Huge Data Breach Leads to 773 Million Email Addresses Being Leaked

We have had so many data breaches from a variety of different services and companies, but this one has to be the largest since 2013. A huge data breach has resulted in 773 million email addresses and 21 million unique passwords being leaked. It’s being referred to as “Collection #1.”

The Data Breach

Security researcher Troy Hunt reports that multiple people got in contact with him last week to show him “a constellation of 12,000 files with a total size of 87GB and nearly 2l7 billion records hosted on MEGA.”

The files have been removed from the hosting platform, but they are still on a popular hacking forum that was not named. The forum post described the source of data as “a collection of 2000+ dehashed databases and Combos (combinations of email addresses and passwords) stored by topic.”

The last known data leak of this capacity was Yahoo’s 2013 leak that hit nearly three billion accounts. The good news of both leaks is that there are no credit card details or other sensitive information in the leaked data. It’s just emails and passwords, but, of course, with that data, someone can hack you individually and access whatever you have stored in your email data.

Were You Hit?

Thankfully, Hunt has made it easy to check if your information was among the leaked data in Collection #1. He has integrated the database into his website, Have I Been Pwned, which is a larger database allowing you to search emails addresses for past leaks.



Just visit Hunt’s site and enter your email address at the prompt. You will get one of the above messages showing whether your email was hacked. If your email is connected to a data leak, it will show you below when and where you were subject to a breach.

The site also contains a password search to check if any of the data breaches contained a password that you use.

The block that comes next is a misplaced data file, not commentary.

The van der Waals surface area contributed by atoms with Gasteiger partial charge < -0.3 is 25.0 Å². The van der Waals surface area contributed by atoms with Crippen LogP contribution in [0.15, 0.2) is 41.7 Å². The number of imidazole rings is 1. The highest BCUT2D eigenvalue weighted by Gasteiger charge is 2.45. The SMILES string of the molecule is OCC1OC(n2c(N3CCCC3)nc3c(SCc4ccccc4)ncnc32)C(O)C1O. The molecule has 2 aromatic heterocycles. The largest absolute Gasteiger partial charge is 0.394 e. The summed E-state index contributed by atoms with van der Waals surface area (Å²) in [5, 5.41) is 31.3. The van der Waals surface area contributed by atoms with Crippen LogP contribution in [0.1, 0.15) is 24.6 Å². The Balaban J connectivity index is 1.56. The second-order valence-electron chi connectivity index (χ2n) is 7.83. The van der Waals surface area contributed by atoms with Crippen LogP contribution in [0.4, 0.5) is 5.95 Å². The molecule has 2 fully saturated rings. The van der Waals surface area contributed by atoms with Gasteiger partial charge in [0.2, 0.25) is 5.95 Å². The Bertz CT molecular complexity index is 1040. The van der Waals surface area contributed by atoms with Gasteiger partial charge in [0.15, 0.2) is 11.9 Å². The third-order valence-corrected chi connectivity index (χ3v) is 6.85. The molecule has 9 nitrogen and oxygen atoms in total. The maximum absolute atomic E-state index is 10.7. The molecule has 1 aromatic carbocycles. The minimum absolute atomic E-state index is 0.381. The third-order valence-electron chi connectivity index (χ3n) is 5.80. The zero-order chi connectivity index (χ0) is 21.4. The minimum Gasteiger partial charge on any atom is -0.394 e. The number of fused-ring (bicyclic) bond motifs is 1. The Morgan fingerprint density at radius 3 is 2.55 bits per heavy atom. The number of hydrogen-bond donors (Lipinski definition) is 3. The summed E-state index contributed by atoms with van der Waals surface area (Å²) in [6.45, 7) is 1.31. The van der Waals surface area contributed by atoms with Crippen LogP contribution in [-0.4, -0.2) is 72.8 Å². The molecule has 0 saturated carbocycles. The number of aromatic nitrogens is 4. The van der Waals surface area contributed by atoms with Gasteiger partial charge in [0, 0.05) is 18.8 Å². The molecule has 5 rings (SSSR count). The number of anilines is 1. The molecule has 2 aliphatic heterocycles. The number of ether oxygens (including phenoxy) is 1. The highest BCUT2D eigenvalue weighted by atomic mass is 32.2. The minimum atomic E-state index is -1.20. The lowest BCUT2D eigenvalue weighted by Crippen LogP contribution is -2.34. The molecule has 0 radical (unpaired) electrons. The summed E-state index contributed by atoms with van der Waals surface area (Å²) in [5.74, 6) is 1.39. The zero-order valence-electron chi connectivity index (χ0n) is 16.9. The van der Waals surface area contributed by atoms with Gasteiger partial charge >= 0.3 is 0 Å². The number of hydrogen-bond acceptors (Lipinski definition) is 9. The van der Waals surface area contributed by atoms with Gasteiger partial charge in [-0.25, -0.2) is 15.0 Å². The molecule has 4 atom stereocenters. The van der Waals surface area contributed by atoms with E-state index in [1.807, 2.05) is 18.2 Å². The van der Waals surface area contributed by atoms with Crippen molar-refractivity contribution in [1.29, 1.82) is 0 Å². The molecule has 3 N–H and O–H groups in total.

I have not checked passwords yet, but I did check all my emails. Two were not affected. One was a few times, but they are older breaches, and I have reset my password since on multiple occasions. The other was affected multiple times, including in Collection #1, so I need to change my password. Luckily, though, it is an email that I mostly just receive junk mail on.


This is definitely a scary prospect, that there was such a large number of emails that were subject to the data breach, that there’s a likelihood that you were included.

It’s imperative that you go to the above-mentioned site and check to see if you were affected. If you were affected, let us know below the steps you took to protect yourself in the future.

Laura Tucker Laura Tucker

Laura has spent nearly 20 years writing news, reviews, and op-eds, with more than 10 of those years as an editor as well. She has exclusively used Apple products for the past three decades. In addition to writing and editing at MTE, she also runs the site's sponsored review program.


  1. “One was a few times, but they are older breaches, and I have reset my password since on multiple occasions.”
    It seems like HIBP is like a roach motel, emails get in but they don’t get out. Once an email is listed on HIBP, it stays there forever, whether it is still vulnerable or whether it has been secured. This will generate false positives and angst and maybe even panic in affected users.

    Yesterday I checked our family’s email addresses. I got a shock. Three out of four accounts were listed as pwned. Only after scrolling to the bottom of the page did I find out that two accounts were compromised in 2013 breaches. Since then the passwords on those accounts were changed couple of times. Why were they still listed in the HIBP database? Doesn’t Troy Hunt maintain the database besides adding new records to it?

    1. With over million records in its database, there is no way Troy Hunt can check if one has change their passwords or not. And its purpose is to let you know if your email was leaked in a breach, not to police you into changing your password.

      1. Understood.
        However, the utility and the accuracy of the information comes into question. HIBP is providing a valuable service. Unfortunately, it turns into a “boy who cried wolf” scenario. When user keep checking their emails and those emails keep being reported as pwned, even after the passwords are changed repeatedly, after a while users will start ignoring HIBP and/or quit checking altogether.

        “And its purpose is ,,,,,,,,,,,,,,,,, not to police you into changing your password.”
        Just to scare you into changing your password. :-)

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